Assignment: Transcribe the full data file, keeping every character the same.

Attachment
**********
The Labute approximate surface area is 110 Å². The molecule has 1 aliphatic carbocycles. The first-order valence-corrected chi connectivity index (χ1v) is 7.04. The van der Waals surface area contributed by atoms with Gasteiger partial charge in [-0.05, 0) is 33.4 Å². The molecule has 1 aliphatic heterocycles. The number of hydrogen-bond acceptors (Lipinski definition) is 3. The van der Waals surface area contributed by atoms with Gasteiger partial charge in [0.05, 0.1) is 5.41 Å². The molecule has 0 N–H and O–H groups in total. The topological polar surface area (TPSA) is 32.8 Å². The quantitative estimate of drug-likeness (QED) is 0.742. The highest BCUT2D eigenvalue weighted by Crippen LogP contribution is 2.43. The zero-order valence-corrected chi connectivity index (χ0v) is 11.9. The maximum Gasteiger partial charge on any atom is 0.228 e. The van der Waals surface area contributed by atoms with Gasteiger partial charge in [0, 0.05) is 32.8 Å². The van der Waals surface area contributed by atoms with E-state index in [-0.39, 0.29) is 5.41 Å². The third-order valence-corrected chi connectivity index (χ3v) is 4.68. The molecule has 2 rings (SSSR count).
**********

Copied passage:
The Labute approximate surface area is 110 Å². The molecule has 1 aliphatic carbocycles. The first-order valence-corrected chi connectivity index (χ1v) is 7.04. The van der Waals surface area contributed by atoms with Gasteiger partial charge in [-0.05, 0) is 33.4 Å². The molecule has 1 aliphatic heterocycles. The number of hydrogen-bond acceptors (Lipinski definition) is 3. The van der Waals surface area contributed by atoms with Gasteiger partial charge in [0.05, 0.1) is 5.41 Å². The molecule has 0 N–H and O–H groups in total. The topological polar surface area (TPSA) is 32.8 Å². The quantitative estimate of drug-likeness (QED) is 0.742. The highest BCUT2D eigenvalue weighted by Crippen LogP contribution is 2.43. The zero-order valence-corrected chi connectivity index (χ0v) is 11.9. The maximum Gasteiger partial charge on any atom is 0.228 e. The van der Waals surface area contributed by atoms with Gasteiger partial charge in [0, 0.05) is 32.8 Å². The van der Waals surface area contributed by atoms with E-state index in [-0.39, 0.29) is 5.41 Å². The third-order valence-corrected chi connectivity index (χ3v) is 4.68. The molecule has 2 rings (SSSR count).